Paul Craft
Paul was born, raised in the historic town of Fincastle, Va (just outside of Roanoke). He lives on a registered “Century Farm” that has been in his family since 1906 in a house that was built in the 1790s. His farm has over 300 hundred head of cattle, 6 donkeys, 17 chickens and various other animals along with his dogs, Mike, Buster, and Loki. Paul is married and has three step-children. Paul graduated from Emory and Henry College in 2004 with a degree in Geography and an emphasis in environmental studies. Paul works as a Mental Health Counselor and is currently working towards his Masters Degree in Counseling through Liberty University and will soon be a Christian Counselor.

6 thoughts on “Ferguson: Bad Decisions, Not Race

  1. If this case is viewed in a vacuum, and as a stand alone event, I would 100% agree with everything Paul said (barring the fact that the biggest point of agreement between witnesses is that Brown had his hands up when Wilson shot him). As a stand alone event, this was a very reasonable explanation of what happened and why, and race would not be a factor because Brown did make some bad decisions that could explain everything else that happened. However, when you view this in light of everything else that has happened and continues to happen in this country, it becomes clear that this shooting is part of a larger pattern. Paul mentions Brown stealing cigars, that’s part of the pattern right there (blame the victim). Wilson did not initially interact with Brown because he thought he was a suspect, he interacted with him because he was walking in the street. If we’re going to talk about the actions that got Brown killed, it started with him jaywalking and a cop confronting him about it. Paul takes Wilson’s statements as truth and does not concern himself with the fact that Wilson has motive to lie because unlike other times when he’s been in court, he’s not trying to put someone away, he’s trying to keep his own ass out of jail. Wilson said Brown hit him twice in the face with all his might, but doesn’t have the injuries to prove it and he would have injuries because Brown was a big dude. Furthermore, and I dont know where Paul is getting info from here, but the ME said there was “no gun residue” on Brown. But race comes into this because if there is one thing we all know, and i can provide study after study that shows this, black men are feared in this country and seen as threats no matter the situation. Even when they put their hands up. Even when they are staggering forward trying to stay on their feet because they’ve been shot. Even when they are children (see 12-year-old killed 2 sec after police show up in Ohio). So yeah, race is a factor, and as Paul said, he’s been on the other side of the law a few times and had time to fix his life. Glad about it and impressed with the job he’s done. But this was Browns first and last run in with the law because black men have a much smaller margin for error in this country because it fears them so much.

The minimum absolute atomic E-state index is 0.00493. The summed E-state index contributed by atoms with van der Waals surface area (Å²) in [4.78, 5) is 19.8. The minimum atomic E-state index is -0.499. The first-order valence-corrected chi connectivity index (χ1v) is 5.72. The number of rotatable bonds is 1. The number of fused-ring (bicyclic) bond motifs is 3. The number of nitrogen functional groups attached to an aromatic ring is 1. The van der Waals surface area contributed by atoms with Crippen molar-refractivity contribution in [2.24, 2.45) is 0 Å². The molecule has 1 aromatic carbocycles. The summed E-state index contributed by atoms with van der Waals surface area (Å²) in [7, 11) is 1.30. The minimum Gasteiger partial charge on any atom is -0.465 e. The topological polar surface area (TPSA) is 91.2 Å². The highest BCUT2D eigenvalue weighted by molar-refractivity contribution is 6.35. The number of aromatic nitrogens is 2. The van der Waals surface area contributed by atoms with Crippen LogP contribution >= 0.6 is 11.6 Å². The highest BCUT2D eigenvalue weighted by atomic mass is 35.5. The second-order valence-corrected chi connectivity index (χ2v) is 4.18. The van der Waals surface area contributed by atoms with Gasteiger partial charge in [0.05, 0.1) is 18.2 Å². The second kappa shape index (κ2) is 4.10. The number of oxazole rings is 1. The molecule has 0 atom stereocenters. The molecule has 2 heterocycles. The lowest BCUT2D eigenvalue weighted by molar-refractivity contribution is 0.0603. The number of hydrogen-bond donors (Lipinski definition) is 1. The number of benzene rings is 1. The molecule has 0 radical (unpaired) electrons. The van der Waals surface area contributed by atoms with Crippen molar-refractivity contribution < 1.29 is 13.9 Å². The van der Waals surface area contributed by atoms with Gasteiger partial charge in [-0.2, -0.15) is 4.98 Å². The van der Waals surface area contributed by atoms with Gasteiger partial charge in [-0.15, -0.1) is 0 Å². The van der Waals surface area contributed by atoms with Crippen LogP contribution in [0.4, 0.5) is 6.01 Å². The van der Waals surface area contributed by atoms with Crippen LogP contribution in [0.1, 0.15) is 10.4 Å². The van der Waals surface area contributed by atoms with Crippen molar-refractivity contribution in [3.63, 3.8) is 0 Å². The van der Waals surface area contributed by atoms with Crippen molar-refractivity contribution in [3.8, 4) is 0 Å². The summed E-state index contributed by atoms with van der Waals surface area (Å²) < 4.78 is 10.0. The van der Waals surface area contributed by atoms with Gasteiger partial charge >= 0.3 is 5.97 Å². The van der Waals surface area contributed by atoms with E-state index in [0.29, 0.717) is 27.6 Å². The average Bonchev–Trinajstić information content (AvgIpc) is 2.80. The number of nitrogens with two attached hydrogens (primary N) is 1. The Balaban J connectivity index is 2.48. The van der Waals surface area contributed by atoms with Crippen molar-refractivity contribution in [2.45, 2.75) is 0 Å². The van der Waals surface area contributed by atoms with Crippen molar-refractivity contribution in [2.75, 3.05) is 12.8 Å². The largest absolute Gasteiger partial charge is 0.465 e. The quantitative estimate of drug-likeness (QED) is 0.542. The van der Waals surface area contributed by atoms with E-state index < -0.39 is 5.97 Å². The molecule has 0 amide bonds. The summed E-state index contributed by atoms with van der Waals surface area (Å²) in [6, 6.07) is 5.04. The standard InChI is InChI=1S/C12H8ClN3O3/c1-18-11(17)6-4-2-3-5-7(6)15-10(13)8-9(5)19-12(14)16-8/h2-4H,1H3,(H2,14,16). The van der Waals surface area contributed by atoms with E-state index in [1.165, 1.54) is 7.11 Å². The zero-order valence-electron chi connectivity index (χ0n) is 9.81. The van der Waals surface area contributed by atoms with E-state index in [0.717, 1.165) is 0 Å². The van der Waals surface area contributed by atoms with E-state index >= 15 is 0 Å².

Factual info on the Brown case here:

    1. I didn’t “blame the victim” by discussing the robbery. I even said so in the last sentence of the paragraph. “However, being a loser and robbing a store while assaulting the owner isn’t a reason to shoot him.” I talked about the robbery because it indicates why he attacked Wilson. He knew he was getting busted. The grand jury took Wilson’s testimony of what happened as fact. So until it’s proven otherwise it’ll remain fact. The two main facts I present in the article are backed up by evidence. But if I assume that Wilson lied about everything, then I only have opinion and speculation as to what happened. I didn’t want to write the article based on opinion and speculation. As I said, I wanted to stick to the basic facts to explain what happened. If I strayed from them then I didn’t think the article would hold up.

  2. There were two autopsies done on Michael Brown. One through St. Louis County and one through a Medical Examiner hired by the Brown family by Dr. Michael Baden. The St. Louis County autopsy revealed gun powder residue on the palm of Michael Brown’s hand. Initially Dr. Baden’s report stated there were no gun residue on the hand. However, when he testified in court, he stated that he agreed with the St. Louis ME report on everything but one issue which was the shot to the clavicle. I would take that as a yes, Michel Brown did have gun residue on his hand. This would suggest that Brown was charging towards Officer Wilson as he so testified. The grand jury, one that was already called to serve before the Brown shooting, examined all the evidence, listened to both sides and still said there was not enough evidence for an indictment. If you look at the witness records, they are all over the place. How do you determine who is telling the truth and who is lying? I believe in the judicial system in this country. I would agree with Brian that Officer Wilson did not know that Brown was a suspect in the robbery that had just occurred. But maybe Brown didn’t know that. Maybe he was scared because of what he had just done. Maybe the weed that was in his system made him somewhat paranoid. Maybe he reacted out of fear. As a mom, I always want to believe my children are good and would never do anything bad just like Michael Brown’s mother thinks of her son. I keep hearing her talk about how non-violent he was, what a kind person he was. I don’t know many non-violent kind people that steal and physically attack another person. My point being is that maybe he was aggressive towards Officer Wilson and the end result was him being shot.